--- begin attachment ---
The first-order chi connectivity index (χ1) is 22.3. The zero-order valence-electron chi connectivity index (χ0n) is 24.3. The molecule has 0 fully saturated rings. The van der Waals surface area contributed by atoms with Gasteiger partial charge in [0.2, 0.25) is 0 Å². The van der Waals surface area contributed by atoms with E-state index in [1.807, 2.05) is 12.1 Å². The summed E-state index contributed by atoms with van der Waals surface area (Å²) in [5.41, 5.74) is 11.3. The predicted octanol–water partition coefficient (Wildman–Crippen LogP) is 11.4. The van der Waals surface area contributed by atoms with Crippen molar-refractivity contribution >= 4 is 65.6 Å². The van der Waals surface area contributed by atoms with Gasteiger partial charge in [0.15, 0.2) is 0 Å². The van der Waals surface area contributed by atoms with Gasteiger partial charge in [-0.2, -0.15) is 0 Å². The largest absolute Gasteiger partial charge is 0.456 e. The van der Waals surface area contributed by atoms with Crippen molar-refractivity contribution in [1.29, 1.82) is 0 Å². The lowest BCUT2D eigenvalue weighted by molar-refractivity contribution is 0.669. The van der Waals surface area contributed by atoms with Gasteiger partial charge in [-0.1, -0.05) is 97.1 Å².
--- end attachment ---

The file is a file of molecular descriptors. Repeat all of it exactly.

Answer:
The first-order chi connectivity index (χ1) is 22.3. The zero-order valence-electron chi connectivity index (χ0n) is 24.3. The molecule has 0 fully saturated rings. The van der Waals surface area contributed by atoms with Gasteiger partial charge in [0.2, 0.25) is 0 Å². The van der Waals surface area contributed by atoms with E-state index in [1.807, 2.05) is 12.1 Å². The summed E-state index contributed by atoms with van der Waals surface area (Å²) in [5.41, 5.74) is 11.3. The predicted octanol–water partition coefficient (Wildman–Crippen LogP) is 11.4. The van der Waals surface area contributed by atoms with Crippen molar-refractivity contribution >= 4 is 65.6 Å². The van der Waals surface area contributed by atoms with Gasteiger partial charge in [0.15, 0.2) is 0 Å². The van der Waals surface area contributed by atoms with Gasteiger partial charge in [-0.2, -0.15) is 0 Å². The largest absolute Gasteiger partial charge is 0.456 e. The van der Waals surface area contributed by atoms with Crippen molar-refractivity contribution in [1.29, 1.82) is 0 Å². The lowest BCUT2D eigenvalue weighted by molar-refractivity contribution is 0.669. The van der Waals surface area contributed by atoms with Gasteiger partial charge in [-0.1, -0.05) is 97.1 Å².